Liebermann’s ‘Sinking City’ Heard In Buoyant Newark

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The New Jersey Performing Arts Center is home of the New Jersey Symphony Orchestra. (Chris Lee)
The New Jersey Performing Arts Center in Newark is home of the New Jersey Symphony Orchestra. (Chris Lee)
By Leslie Kandell

NEWARK, N.J. – Barcarolles for a Sinking City is the title of the New Jersey Symphony Orchestra’s commission from Lowell Liebermann, introduced in a subscription series that concluded on Dec. 1. Liebermann’s “sinking city” refers to the grim future of Venice, but in 1967 the sinking city was Newark, whose back story could drown out chatter about any new orchestral music.

Jacques Lacombe has been music director since 2010.
Jacques Lacombe has been music director since 2010. (Fred Stucker)

Old newsreels on YouTube show the awful aftermath of six days of race riots and looting. The city looked burned down, its streets deserted. Whites fled, the middle class vanished, crime soared, and public schools deteriorated. It was an East Coast Watts, or Detroit. 

The city’s comeback has been fantastic, if slow. It is now safe to walk to the New Jersey Performing Arts Center from Newark train stations, and there are no mounted police, as there were in 1997, when the center opened. Prudential Insurance, which gave the main hall’s naming gift, is constructing two more prominent buildings for itself, and a new neon sign on the skyline announces the headquarters of Panasonic.  Two restaurants in the arts center complement the nearby dining scene.  In 2010, Facebook founder Mark Zuckerberg surprised Newark with a $100 million matching grant for education. It is not known how much of that money will yield audiences for NJPAC down the road.

The orchestra, which has been the centerpiece at NJPAC, used to play in a Shriners’ temple known as the Mosque Theatre. Since 2010, the ensemble’s music director has been Jacques Lacombe, whose program on Nov. 30 also featured Ravel’s Piano Concerto in G and Bartók’s Concerto for Orchestra. It was repeated, as is this group’s custom, in other locales around the state.

Members of the New Jersey Symphony Orchestra.
Members of the New Jersey Symphony Orchestra. (Fred Stucker)

The orchestra no longer uses string instruments involved in the Herbert Axelrod scandal. In 2003, the collector made a bargain-price offer of some two dozen apparent Strads and Guarneris supposedly worth $50 million. There ensued a scramble to raise money to buy them, the discovery of Axelrod’s fraudulent overvaluing, and his flight as a fugitive to Cuba and Berlin, followed by extradition and imprisonment. (Where the instruments are now is a question unanswered.)

NJPAC’s Prudential Hall, with warm red-brown shading, light wood floors, and stage-level loges, was about two-thirds full, mostly on the main floor. Lacombe spoke about Liebermann’s new piece in a homey way – calling its Quodlibet movement “Name That Tune” – and presented a framed photo to a retiring stagehand.

Composer Lowell Liebermann (Christian Steiner)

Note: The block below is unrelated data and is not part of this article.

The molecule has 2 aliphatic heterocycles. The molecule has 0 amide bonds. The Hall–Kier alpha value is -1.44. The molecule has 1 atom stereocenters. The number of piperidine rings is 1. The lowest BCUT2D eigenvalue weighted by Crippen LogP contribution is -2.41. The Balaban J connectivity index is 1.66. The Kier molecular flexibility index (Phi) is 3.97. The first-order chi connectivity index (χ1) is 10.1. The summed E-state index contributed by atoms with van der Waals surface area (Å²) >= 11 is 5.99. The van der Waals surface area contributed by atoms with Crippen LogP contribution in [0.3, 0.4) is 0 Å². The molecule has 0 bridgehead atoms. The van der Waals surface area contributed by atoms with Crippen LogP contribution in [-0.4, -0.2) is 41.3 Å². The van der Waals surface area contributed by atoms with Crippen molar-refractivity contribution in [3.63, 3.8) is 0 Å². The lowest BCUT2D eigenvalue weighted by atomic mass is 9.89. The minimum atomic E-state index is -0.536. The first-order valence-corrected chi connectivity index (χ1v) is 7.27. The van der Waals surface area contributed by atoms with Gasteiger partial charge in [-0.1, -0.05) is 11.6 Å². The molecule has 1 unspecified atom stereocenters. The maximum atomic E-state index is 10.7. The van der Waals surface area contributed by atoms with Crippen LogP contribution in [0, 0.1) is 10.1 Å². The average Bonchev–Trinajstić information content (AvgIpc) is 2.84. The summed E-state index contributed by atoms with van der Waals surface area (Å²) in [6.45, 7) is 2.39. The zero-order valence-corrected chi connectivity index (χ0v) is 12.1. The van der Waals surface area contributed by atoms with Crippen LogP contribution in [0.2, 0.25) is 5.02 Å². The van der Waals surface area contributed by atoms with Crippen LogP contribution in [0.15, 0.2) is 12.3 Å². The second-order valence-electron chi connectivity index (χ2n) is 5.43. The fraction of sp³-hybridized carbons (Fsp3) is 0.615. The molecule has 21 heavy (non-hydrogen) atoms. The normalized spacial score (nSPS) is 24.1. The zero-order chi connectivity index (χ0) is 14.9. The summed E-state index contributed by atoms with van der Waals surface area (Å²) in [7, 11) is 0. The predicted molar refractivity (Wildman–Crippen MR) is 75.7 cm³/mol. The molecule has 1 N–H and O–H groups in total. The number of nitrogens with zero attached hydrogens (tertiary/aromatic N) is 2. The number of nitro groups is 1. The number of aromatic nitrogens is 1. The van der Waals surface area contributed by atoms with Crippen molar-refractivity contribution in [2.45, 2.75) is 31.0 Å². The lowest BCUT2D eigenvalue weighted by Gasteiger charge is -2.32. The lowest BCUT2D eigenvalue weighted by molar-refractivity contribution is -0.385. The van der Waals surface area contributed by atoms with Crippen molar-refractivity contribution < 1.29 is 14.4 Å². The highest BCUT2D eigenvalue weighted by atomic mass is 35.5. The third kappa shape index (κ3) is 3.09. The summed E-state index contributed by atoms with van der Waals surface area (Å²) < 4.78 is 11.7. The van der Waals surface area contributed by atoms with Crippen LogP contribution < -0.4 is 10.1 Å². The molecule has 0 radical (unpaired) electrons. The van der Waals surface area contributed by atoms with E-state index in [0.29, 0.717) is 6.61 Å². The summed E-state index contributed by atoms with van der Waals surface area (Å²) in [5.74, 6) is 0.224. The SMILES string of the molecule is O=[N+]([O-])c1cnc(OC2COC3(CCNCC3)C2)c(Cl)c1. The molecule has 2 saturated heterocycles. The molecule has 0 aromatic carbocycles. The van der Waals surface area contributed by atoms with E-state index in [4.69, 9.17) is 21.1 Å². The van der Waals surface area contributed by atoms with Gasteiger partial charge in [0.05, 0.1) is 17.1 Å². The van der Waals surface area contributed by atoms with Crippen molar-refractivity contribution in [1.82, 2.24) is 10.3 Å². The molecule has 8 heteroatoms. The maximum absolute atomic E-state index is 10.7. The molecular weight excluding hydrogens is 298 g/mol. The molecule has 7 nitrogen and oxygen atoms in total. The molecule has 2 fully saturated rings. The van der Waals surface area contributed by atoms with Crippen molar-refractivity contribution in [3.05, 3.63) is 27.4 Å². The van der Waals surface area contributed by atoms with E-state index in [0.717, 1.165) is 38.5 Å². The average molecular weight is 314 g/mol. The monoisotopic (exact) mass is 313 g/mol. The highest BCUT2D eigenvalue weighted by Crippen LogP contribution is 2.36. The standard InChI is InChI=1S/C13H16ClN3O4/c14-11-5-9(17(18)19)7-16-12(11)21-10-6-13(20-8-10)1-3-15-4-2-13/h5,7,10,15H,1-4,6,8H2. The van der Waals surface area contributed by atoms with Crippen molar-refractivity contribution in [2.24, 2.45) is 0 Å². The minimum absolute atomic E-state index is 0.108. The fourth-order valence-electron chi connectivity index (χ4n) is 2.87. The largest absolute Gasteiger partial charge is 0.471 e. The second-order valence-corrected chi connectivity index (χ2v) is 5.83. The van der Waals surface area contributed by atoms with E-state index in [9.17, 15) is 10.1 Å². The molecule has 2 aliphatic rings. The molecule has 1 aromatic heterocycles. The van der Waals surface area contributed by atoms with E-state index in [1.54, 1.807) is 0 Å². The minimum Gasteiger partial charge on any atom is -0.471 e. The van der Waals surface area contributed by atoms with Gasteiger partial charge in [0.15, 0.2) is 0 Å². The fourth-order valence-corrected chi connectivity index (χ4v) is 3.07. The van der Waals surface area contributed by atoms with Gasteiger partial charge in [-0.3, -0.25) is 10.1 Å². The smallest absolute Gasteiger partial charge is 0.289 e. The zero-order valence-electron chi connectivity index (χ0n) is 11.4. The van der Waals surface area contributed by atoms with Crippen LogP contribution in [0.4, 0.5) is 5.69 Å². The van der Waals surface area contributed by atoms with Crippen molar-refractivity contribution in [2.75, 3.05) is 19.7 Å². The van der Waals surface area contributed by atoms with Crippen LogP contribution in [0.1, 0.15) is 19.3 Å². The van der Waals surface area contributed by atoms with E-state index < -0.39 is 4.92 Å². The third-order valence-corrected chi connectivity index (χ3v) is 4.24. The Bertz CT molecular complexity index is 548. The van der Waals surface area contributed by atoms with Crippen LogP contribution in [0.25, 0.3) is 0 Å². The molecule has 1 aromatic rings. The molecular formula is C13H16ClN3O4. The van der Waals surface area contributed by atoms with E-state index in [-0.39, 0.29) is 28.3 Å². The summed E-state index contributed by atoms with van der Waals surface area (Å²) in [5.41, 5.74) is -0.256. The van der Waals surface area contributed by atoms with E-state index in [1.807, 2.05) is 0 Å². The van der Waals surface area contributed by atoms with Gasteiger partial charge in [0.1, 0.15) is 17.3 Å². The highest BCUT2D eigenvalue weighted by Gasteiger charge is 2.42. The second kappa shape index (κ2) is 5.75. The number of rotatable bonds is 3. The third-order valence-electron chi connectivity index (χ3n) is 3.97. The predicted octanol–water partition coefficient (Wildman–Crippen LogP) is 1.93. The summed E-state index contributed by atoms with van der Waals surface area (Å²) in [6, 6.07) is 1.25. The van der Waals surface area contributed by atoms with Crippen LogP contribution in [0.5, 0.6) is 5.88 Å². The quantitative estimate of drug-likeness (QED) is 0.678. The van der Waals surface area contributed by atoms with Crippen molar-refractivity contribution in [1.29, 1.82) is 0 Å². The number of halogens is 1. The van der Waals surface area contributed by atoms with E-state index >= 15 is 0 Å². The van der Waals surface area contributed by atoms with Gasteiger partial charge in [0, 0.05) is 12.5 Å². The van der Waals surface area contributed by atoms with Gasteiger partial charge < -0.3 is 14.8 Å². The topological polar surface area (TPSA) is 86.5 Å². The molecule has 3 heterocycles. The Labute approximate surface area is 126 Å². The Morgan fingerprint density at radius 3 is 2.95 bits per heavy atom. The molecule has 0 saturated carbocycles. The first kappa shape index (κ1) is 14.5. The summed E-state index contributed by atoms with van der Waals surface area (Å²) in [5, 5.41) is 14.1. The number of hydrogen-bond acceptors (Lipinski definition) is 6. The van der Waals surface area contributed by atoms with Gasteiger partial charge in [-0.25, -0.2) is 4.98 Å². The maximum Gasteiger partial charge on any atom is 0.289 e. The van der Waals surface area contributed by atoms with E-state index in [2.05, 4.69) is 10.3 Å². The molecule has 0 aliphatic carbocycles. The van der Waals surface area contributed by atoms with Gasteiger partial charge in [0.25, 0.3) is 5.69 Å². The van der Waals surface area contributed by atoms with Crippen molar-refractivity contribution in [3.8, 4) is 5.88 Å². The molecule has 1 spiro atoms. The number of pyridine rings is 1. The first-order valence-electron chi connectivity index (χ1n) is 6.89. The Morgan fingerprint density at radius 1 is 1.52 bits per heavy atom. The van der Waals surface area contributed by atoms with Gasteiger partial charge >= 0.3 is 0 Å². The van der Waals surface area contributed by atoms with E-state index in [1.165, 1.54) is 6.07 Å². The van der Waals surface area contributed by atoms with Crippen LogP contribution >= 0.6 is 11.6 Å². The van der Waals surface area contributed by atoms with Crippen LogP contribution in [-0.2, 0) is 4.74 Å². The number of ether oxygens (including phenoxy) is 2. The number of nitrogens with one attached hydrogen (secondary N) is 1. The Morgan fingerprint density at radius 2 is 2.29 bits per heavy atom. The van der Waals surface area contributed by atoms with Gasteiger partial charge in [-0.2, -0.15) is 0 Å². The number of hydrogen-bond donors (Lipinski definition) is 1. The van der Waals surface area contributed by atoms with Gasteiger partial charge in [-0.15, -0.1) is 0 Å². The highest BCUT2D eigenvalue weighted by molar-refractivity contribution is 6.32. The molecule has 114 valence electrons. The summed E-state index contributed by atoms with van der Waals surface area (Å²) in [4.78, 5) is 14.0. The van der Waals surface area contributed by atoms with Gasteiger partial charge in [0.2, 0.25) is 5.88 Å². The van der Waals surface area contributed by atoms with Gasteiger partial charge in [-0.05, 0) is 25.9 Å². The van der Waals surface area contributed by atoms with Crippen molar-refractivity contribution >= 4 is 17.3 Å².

Liebermann was inspired by Liszt’s ‘La lugubre gondola.’ (C. Steiner)

His program, which avoided repelling anyone, inhabited a tonal world. The Ravel is suffused with Satie and jazz; Bartók was Ravel’s contemporary; and Liebermann has an ingratiating style. His four-movement work for large orchestra was inspired by Liszt’s La lugubre gondola and evokes funeral gondolas carrying the dead along Venetian canals. It is less a barcarolle than a lament, or an elegy.

Modal melodic lines, with full cinematic strings, were a prologue to the third movement’s string and chime timbres, and to the mournful Barcarolle Oubliée, with rainstick and swelling chords. The second barcarolle, Quodlibet, which displays extreme ranges of piccolo and bass clarinet, riffs on how the word “barcarolle” sounds like “Bach chorale.” The movement, which in another piece might be the scherzo, is interrupted by snatches of Watchman, Tell Us of the Night, as well as the famous Tales of Hoffmann barcarolle and, somehow, the theme from Beethoven’s Symphony No. 9. 

Adam Golka was piano soloist in the Ravel G major concerto. (Paul Sanchez)
Texas pianist Adam Golka played Ravel’s Concerto in G. (Paul Sanchez)

The joyful trumpet solo in Ravel’s concerto was an immediate reminder that the native language of the Quebec-born Lacombe is French. In fact, there was more French perfume in the orchestra than in the hearty pianism of the young Texan Adam Golka. Rapport was there, but without Lacombe and the orchestra, the expansive second movement solo came out wooden. Better was the teamwork in the peppy finale.

Lacombe has used the Bartók Concerto for Orchestra as an audition piece, and at this performance  it was the piece he came to play. Conducting without a score, he shaped the solo sections cleanly, keeping good control of the striding brass, and the fourth movement’s impudent intermezzo crashers.

The third performance of the program was on Dec. 1 in pleasant New Brunswick. The site is a movie theater, but this orchestra makes it work, having adapted to different venues for decades. The revival of Newark, crowned by a home in NJPAC, is the New Jersey Symphony’s well-deserved reward.

Leslie Kandell has contributed to The New York Times, MusicalAmerica.com, Musical America Directory and several publications in Western Massachusetts. She can be seen in the September issue of Inside Southern Berkshire.